Rick Archer's Note: I believe there is more
to this world than meets the eye. I can't prove it, but I
really do believe we are put on this earth to learn lessons.
With this in mind, I
believe everyone is born with a set of talents and handicaps.
It becomes our job to put our talents to work and find ways to
overcome our handicaps.
In my case, I had
two wonderful talents. I was given a healthy, athletic
body and I was given a sharp mind.
I was also given the
gift of a marvelous education. Through a series of
intricate moves, I was given one of the finest educations
America can offer. I had a full scholarship at an
exclusive private high school in Houston (St. Johns), a full
scholarship at an elite Eastern college (Johns Hopkins), and a
full scholarship to graduate school (Colorado State University).
I consider my education the great miracle of my life.
I was also given
some pretty serious handicaps. I was an only child born to
two parents who divorced when I was nine. When I say these
two people were perhaps the least nurturing parents imaginable,
that is no exaggeration. I was forced to practically raise
myself. This had both positive and negative consequences.
On the one hand, I learned to be self-reliant and independent.
On the other hand, I was vulnerable to depression and
I had two physical
handicaps. I cut my left eye out with a knife when I was
five. It was my own fault, but then what parent
allows a child to play with a knife at that age? The
loss of my eye would be significant because it prevented me from
playing sports in high school. This cost me the chance to
make friends and feel like I belonged at my rich kids school.
Instead I stayed on the sidelines throughout my teen years while
the other boys caught the passes and the cheerleader's smiles.
My other handicap
was even more devastating. I developed one of the worse
cases of acne any a kid has ever suffered. What happened
is pretty gross. One night my mother decided to attack a
mild case of pimples with a sewing pin. Somehow her
intervention allowed an infection to develop in my lymph gland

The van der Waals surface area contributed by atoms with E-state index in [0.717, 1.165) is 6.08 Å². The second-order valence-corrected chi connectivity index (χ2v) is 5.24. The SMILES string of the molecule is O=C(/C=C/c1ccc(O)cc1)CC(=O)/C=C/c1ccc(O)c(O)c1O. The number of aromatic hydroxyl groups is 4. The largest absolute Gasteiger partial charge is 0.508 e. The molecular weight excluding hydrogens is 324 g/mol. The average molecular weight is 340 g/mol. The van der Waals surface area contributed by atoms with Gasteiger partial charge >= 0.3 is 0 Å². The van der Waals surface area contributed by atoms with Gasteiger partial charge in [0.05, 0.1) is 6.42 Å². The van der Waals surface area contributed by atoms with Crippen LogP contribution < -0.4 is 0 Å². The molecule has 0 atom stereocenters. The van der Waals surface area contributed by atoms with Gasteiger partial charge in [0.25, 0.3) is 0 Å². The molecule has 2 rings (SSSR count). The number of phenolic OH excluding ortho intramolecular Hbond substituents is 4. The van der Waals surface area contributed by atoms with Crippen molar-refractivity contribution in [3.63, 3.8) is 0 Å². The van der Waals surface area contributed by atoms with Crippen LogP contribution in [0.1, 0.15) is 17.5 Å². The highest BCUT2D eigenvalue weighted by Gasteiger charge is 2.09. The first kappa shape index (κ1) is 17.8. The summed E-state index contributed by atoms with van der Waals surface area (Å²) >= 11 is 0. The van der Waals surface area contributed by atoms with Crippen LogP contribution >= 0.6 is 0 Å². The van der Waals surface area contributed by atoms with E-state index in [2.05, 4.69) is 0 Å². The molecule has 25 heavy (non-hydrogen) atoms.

system. Overnight my face bloated to the size of a
balloon. It would take ONE AND A HALF YEARS to solve the
problem. During this entire time I had the face of a
leper. Imagine what this did to my self-esteem.
Even worse, when we were done, the acne scarring had turned my
face into pockmarked moonscape.
were devastating. I never dated in high school. Not
only was I the poorest kid in school, now I was the ugliest kid
in school. I stayed a hermit the entire time.
Whenever there was a party, I stood in the shadows and watched
while the other kids danced. I cannot begin to explain the
anger and loneliness of those years. Nor can I even begin
to explain the bitterness and the insecurity that grew within me.
College was better,
but it too had its up and downs. I was given a full
scholarship to a men's school. Now don't get me
wrong - I really appreciated my college education. But it
did have the frustrating effect of postponing my education with
women for yet another four years.
By the end of
college, I occupied a very strange life space.
On the bright side,
my face had cleared up to point where I was at least tolerable
to look at. I wasn't pretty, but I was okay. It
didn't hurt that I had the physique of an athlete. Too bad
I didn't have a personality to match. Nevertheless,
I made some awkward stabs at flirting and was beginning to make
progress. Slowly but surely I was developing at least a
semblance of confidence around women.
Best of all, my
incredible education had gained me admission to graduate school.
I had every reason to be very optimistic about my future.
Maybe I could finally begin dating in graduate school and take
the final step towards my career as well.
On the dark side, I
had some serious character flaws. Having basically raised
myself, I was extremely independent. While in some ways
that is good, it meant that I was fiercely resistant to being
told what to do. I had serious problems with authority.
If someone tried to boss me around, I would puff up like a
I did not handle
criticism well at all. If someone chewed me out, I would
immediately begin an argument. I was the proverbial angry
Worst of all, I was
politically ignorant. I did not understand that
there are times to keep my mouth shut and there are consequences
to speaking my mind.
character flaws didn't cause any major problems in high school.
Starting in the Fourth Grade, I went to the same school for nine
years. By the time I reached high school, my teachers were
quite familiar with my problems at home. Because they felt
sorry for me, they used an unusual amount of patience with me.
They understood how touchy I was and treated me with kid gloves.
Realizing just how desperate I was for any sort of warmth, I
received nothing but praise, compliments and encouragement.
That worked like a charm. Just show me some kindness and I
would do ANYTHING they asked. Consequently I thrived.
Nor did my rough
edges cause the slightest problem in college. Why so?
Because everyone left me alone. No one ever criticized me
in college. No one ever told me what to do. Since I
was already used to being on my own, I simply went to class for
four years, did my homework, took my tests and graduated with a
Although I was
lonely as hell during college, I suppose the absence of women at
least allowed me to study harder. Mostly I spent my
college years thinking about the meaning of life, playing a lot
of pickup basketball and dreaming of the day when I might have a
Then came the magic
day when I was accepted into
graduate school. Now I assumed I was set for life. I had no
idea what was about to hit me.
So here we go. Let the games begin.